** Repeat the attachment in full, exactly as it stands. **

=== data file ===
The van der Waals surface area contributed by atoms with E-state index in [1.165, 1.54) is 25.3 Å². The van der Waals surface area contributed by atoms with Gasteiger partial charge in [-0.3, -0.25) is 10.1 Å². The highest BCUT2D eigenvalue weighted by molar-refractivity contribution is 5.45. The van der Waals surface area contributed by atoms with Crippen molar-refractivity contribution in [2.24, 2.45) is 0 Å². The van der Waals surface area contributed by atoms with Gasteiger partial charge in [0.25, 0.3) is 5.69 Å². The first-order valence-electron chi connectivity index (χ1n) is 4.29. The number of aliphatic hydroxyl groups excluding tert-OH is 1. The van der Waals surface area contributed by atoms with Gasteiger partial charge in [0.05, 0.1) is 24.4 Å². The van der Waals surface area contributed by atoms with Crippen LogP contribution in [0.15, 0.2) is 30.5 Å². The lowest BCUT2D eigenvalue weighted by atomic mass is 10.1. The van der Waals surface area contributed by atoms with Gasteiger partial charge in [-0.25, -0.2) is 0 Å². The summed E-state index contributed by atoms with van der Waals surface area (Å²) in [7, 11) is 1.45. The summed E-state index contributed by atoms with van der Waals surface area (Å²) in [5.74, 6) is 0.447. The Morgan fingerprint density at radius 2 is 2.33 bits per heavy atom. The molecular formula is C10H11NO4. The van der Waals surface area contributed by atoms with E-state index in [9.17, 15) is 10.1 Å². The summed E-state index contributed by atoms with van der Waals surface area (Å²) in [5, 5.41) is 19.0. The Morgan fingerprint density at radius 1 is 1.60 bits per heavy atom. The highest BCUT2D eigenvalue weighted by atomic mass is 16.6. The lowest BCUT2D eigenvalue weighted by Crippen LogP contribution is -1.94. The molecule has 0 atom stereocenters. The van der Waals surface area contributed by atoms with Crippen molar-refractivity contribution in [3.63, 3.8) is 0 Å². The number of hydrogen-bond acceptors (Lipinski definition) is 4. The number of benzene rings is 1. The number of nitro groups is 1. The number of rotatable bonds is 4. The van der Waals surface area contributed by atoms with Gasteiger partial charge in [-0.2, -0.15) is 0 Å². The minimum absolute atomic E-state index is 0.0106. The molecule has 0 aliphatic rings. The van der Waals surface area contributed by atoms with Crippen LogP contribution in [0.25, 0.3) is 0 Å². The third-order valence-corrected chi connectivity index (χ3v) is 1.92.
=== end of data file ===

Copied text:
The van der Waals surface area contributed by atoms with E-state index in [1.165, 1.54) is 25.3 Å². The van der Waals surface area contributed by atoms with Gasteiger partial charge in [-0.3, -0.25) is 10.1 Å². The highest BCUT2D eigenvalue weighted by molar-refractivity contribution is 5.45. The van der Waals surface area contributed by atoms with Crippen molar-refractivity contribution in [2.24, 2.45) is 0 Å². The van der Waals surface area contributed by atoms with Gasteiger partial charge in [0.25, 0.3) is 5.69 Å². The first-order valence-electron chi connectivity index (χ1n) is 4.29. The number of aliphatic hydroxyl groups excluding tert-OH is 1. The van der Waals surface area contributed by atoms with Gasteiger partial charge in [0.05, 0.1) is 24.4 Å². The van der Waals surface area contributed by atoms with Crippen LogP contribution in [0.15, 0.2) is 30.5 Å². The lowest BCUT2D eigenvalue weighted by atomic mass is 10.1. The van der Waals surface area contributed by atoms with Gasteiger partial charge in [-0.25, -0.2) is 0 Å². The summed E-state index contributed by atoms with van der Waals surface area (Å²) in [7, 11) is 1.45. The summed E-state index contributed by atoms with van der Waals surface area (Å²) in [5.74, 6) is 0.447. The Morgan fingerprint density at radius 2 is 2.33 bits per heavy atom. The molecular formula is C10H11NO4. The van der Waals surface area contributed by atoms with E-state index in [9.17, 15) is 10.1 Å². The summed E-state index contributed by atoms with van der Waals surface area (Å²) in [5, 5.41) is 19.0. The Morgan fingerprint density at radius 1 is 1.60 bits per heavy atom. The highest BCUT2D eigenvalue weighted by atomic mass is 16.6. The lowest BCUT2D eigenvalue weighted by Crippen LogP contribution is -1.94. The molecule has 0 atom stereocenters. The van der Waals surface area contributed by atoms with Crippen molar-refractivity contribution in [3.63, 3.8) is 0 Å². The number of hydrogen-bond acceptors (Lipinski definition) is 4. The number of benzene rings is 1. The number of nitro groups is 1. The number of rotatable bonds is 4. The van der Waals surface area contributed by atoms with Gasteiger partial charge in [-0.2, -0.15) is 0 Å². The minimum absolute atomic E-state index is 0.0106. The molecule has 0 aliphatic rings. The van der Waals surface area contributed by atoms with Crippen LogP contribution in [0.25, 0.3) is 0 Å². The third-order valence-corrected chi connectivity index (χ3v) is 1.92.